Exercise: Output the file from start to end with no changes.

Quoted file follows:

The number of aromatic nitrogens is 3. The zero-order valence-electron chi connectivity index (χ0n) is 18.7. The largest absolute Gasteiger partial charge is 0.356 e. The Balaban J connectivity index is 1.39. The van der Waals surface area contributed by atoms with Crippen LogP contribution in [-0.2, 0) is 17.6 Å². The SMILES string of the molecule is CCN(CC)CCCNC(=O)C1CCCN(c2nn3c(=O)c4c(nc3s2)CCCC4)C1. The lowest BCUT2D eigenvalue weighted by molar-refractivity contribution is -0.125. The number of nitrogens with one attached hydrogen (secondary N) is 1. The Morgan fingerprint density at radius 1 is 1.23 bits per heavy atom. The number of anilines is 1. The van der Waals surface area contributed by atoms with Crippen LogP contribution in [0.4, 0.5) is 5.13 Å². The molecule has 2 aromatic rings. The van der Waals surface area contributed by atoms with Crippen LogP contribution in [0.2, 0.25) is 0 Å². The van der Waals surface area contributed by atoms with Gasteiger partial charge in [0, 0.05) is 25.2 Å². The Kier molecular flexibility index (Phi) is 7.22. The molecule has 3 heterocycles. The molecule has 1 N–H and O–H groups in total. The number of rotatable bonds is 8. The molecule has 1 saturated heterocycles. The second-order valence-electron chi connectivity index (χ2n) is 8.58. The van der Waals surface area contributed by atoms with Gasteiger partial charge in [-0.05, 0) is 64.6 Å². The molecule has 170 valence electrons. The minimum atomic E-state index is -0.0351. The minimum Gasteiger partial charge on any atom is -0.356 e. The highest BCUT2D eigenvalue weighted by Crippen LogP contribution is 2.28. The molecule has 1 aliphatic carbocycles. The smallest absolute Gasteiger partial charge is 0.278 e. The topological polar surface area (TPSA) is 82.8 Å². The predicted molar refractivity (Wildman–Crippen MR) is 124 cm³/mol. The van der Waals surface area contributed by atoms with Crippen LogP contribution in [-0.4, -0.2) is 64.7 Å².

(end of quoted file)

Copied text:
The number of aromatic nitrogens is 3. The zero-order valence-electron chi connectivity index (χ0n) is 18.7. The largest absolute Gasteiger partial charge is 0.356 e. The Balaban J connectivity index is 1.39. The van der Waals surface area contributed by atoms with Crippen LogP contribution in [-0.2, 0) is 17.6 Å². The SMILES string of the molecule is CCN(CC)CCCNC(=O)C1CCCN(c2nn3c(=O)c4c(nc3s2)CCCC4)C1. The lowest BCUT2D eigenvalue weighted by molar-refractivity contribution is -0.125. The number of nitrogens with one attached hydrogen (secondary N) is 1. The Morgan fingerprint density at radius 1 is 1.23 bits per heavy atom. The number of anilines is 1. The van der Waals surface area contributed by atoms with Crippen LogP contribution in [0.4, 0.5) is 5.13 Å². The molecule has 2 aromatic rings. The van der Waals surface area contributed by atoms with Crippen LogP contribution in [0.2, 0.25) is 0 Å². The van der Waals surface area contributed by atoms with Gasteiger partial charge in [0, 0.05) is 25.2 Å². The Kier molecular flexibility index (Phi) is 7.22. The molecule has 3 heterocycles. The molecule has 1 N–H and O–H groups in total. The number of rotatable bonds is 8. The molecule has 1 saturated heterocycles. The second-order valence-electron chi connectivity index (χ2n) is 8.58. The van der Waals surface area contributed by atoms with Gasteiger partial charge in [-0.05, 0) is 64.6 Å². The molecule has 170 valence electrons. The minimum atomic E-state index is -0.0351. The minimum Gasteiger partial charge on any atom is -0.356 e. The highest BCUT2D eigenvalue weighted by Crippen LogP contribution is 2.28. The molecule has 1 aliphatic carbocycles. The smallest absolute Gasteiger partial charge is 0.278 e. The topological polar surface area (TPSA) is 82.8 Å². The predicted molar refractivity (Wildman–Crippen MR) is 124 cm³/mol. The van der Waals surface area contributed by atoms with Crippen LogP contribution in [-0.4, -0.2) is 64.7 Å².